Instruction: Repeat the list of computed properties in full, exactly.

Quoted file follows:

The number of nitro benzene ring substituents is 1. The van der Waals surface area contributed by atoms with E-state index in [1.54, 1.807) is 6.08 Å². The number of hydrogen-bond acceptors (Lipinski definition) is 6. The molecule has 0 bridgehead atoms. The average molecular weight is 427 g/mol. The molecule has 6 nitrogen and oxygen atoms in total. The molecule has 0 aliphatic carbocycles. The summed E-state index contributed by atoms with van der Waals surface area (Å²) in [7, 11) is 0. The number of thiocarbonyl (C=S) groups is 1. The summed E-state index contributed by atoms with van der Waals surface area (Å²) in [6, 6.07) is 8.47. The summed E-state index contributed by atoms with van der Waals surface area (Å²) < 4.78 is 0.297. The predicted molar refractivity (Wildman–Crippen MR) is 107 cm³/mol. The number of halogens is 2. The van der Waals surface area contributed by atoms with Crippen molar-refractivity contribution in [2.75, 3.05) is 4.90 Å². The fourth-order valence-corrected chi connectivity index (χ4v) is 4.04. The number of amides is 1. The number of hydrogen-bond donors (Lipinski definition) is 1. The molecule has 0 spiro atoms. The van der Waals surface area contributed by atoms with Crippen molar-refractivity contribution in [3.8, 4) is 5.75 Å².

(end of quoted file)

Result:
The number of nitro benzene ring substituents is 1. The van der Waals surface area contributed by atoms with E-state index in [1.54, 1.807) is 6.08 Å². The number of hydrogen-bond acceptors (Lipinski definition) is 6. The molecule has 0 bridgehead atoms. The average molecular weight is 427 g/mol. The molecule has 6 nitrogen and oxygen atoms in total. The molecule has 0 aliphatic carbocycles. The summed E-state index contributed by atoms with van der Waals surface area (Å²) in [7, 11) is 0. The number of thiocarbonyl (C=S) groups is 1. The summed E-state index contributed by atoms with van der Waals surface area (Å²) in [6, 6.07) is 8.47. The summed E-state index contributed by atoms with van der Waals surface area (Å²) < 4.78 is 0.297. The predicted molar refractivity (Wildman–Crippen MR) is 107 cm³/mol. The number of halogens is 2. The van der Waals surface area contributed by atoms with Crippen molar-refractivity contribution in [2.75, 3.05) is 4.90 Å². The fourth-order valence-corrected chi connectivity index (χ4v) is 4.04. The number of amides is 1. The number of hydrogen-bond donors (Lipinski definition) is 1. The molecule has 0 spiro atoms. The van der Waals surface area contributed by atoms with Crippen molar-refractivity contribution in [3.8, 4) is 5.75 Å².